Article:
by Kathryn Miller Haines
Iris Anderson is only 15, but she's quickly mastering the art of deception in this YA novel for fans of Veronica Mars. It's the Fall of 1942 and Iris's world is rapidly changing. Her Pop is back from the war with a missing leg, limiting his ability to do the physically grueling part of his detective work. Iris is dying to help, especially when she discovers that one of Pop's cases involves a boy at her school. Now, instead of sitting at home watching Deanna Durbin movies, Iris is sneaking out of the house, double crossing her friends, and dancing at the Savoy till all hours of the night. There's certainly never a dull moment in the private eye business.Thanks to Teen Book Scene Scene for hosting the tour for The Girl is Murder. Check out the complete tour HERE.
A bit of noir is a refreshing change. The world of the 1940's was engaging, with Iris, our spunky teen trying to fit in at a new school and solve a who-dun-it. She's just moved from the expensive section of town to New York's lower socio-economic spectrum.
The time-frame is different, but many will be able to relate to Iris. She doesn't always make the best choices, but her heart is in the right place, which counts for something. And her flaws make her human.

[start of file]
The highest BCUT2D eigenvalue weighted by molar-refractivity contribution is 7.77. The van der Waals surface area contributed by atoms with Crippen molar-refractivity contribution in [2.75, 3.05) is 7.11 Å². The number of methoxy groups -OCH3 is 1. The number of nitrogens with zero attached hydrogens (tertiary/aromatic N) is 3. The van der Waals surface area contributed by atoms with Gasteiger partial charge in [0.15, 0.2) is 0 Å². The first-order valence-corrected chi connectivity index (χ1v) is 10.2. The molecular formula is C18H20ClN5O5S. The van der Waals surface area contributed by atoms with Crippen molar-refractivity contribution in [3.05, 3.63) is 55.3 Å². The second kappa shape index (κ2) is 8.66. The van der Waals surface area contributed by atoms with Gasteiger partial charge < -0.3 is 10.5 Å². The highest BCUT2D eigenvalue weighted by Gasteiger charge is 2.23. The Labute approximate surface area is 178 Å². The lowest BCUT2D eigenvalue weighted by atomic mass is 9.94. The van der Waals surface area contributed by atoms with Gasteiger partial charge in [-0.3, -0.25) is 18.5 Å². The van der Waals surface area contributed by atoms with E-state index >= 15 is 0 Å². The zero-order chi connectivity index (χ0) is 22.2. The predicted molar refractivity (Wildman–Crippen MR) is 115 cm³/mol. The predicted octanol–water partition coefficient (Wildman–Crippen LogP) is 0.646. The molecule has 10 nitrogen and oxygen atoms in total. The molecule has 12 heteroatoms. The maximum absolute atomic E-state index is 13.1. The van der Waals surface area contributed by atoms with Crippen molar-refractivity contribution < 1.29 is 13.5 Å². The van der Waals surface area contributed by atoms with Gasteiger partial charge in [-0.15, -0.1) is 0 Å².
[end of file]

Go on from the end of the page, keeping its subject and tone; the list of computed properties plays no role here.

Iris lies and manipulates. Not a smart decision but her actions are geared toward helping others and finding out what happened to the missing boy who happens to be from her new school. She's helping her down-on-his-luck detective father find out the truth behind his disappearance. Time to get sleuthing!
The writing was well done and the plot flowed smoothly. We are allowed to watch Iris make her mistakes and, thankfully, learn from them which provides character development.
The reveal of the mystery in the end while making sense, was a bit of a let down. After all the build-up, it didn't quite live up to the drama, but it was realistic.
The historical aspects of THE GIRL IS MURDER are unique. I haven't read much in this time period. I liked the slang and seeing life in the 40s. The overall flavor of that decade was pleasantly different, and the plot kept a steady pace.
THIS GIRL IS MURDER is a fun, quick read. The characters and the journey to uncover the mystery are engaging. I think historical lovers will find it a treat. It captured the feeling of the era and gave an original perspective in the YA mystery genre.